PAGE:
Friday, September 30, 2011

Slumgullion #81

Randee St. Nicholas photo of Heart in the studio from Heart’s Facebook page.

In Your Heart, You Know I’m Right. The Rock And Roll Hall Of Fame doesn’t give out those ‘I Voted’ stickers like you get in political elections, but if they did, I’d have one on right now. I went to the RRHOF website, where people can enter their choices for which five of the 2012 Nominees should be inducted. The full list is as follows: Beastie Boys, The Cure, Donovan, Eric B. & Rakim, Guns N’ Roses, Heart, Joan Jett and the Blackhearts, Freddie King, Laura Nyro, Red Hot Chili Peppers, Rufus With Chaka Khan, The Small Faces/The Faces, The Spinners, Donna Summer, and War.

As in previous years, people are taking to Facebook to lament overlooked artists, like Lou Reed, The Zombies, Cheap Trick, The Smithereens, Rush, Black Sabbath, The Buzzcocks, and The Moody Blues. You could make a solid case for any of the above, and as a power pop/1960s fanatic, I’d particularly recommend Cheap Trick, The Smithereens, and The Zombies. I won’t disparage any of this year’s nominees, which has also become an annual tradition.

Last year, I did a sort of American Idol thing and picked one favorite to be among the five chosen. For 2012, I’m going with Heart. Ann and Nancy Wilson blasted open doors for women in rock back in the mid-1970s, still kick butt in live performances, and released a strong new CD in Red Velvet Car. Last year, I picked Donovan as my RRHOF Idol. Not that it did him much good. But I think Heart has a great chance for 2012. And hopefully, Donovan as well.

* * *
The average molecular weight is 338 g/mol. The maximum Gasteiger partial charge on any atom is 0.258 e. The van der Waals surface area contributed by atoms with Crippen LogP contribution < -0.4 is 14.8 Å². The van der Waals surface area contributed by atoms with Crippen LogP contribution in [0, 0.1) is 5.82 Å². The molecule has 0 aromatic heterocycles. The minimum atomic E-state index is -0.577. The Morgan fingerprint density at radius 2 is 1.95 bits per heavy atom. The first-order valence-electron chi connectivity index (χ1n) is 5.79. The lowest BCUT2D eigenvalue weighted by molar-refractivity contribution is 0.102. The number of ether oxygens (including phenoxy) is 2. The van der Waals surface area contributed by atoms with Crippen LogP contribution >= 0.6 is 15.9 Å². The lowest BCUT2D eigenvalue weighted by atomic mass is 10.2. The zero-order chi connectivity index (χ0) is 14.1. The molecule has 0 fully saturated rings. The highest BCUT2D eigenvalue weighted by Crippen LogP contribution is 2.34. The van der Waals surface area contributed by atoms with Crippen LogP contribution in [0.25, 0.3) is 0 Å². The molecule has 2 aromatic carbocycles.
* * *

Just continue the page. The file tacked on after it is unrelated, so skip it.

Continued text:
I’m not sure if the popular vote on the website actually counts in the final decision. But if it does, Red Hot Chili Peppers, with 19.28% (as opposed to Nyro’s 0.87%), are a safe bet to be inducted. The Cure come next with 17.19%, while Heart is in fourth place at 9.68%.

Poi Dog Palatine. Durty Nellie’s kicks off October with a high energy show by the critically acclaimed, multi-cultural Poi Dog Pondering tomorrow night. The acoustic-based but kind of scary quartet The Damn Choir will be the opening act. Doors open at 8:00 PM, shows starts at 9:00 PM.

Transylvania’s Got Talent. And here’s some more fun you can have in my town. Having already successfully collaborated on a production of Jesus Christ Superstar, Theatre Nebula and Music On Stage are now joining forces to bring the Midwest Premiere of Dracula: The Musical to Palatine’s Cutting Hall.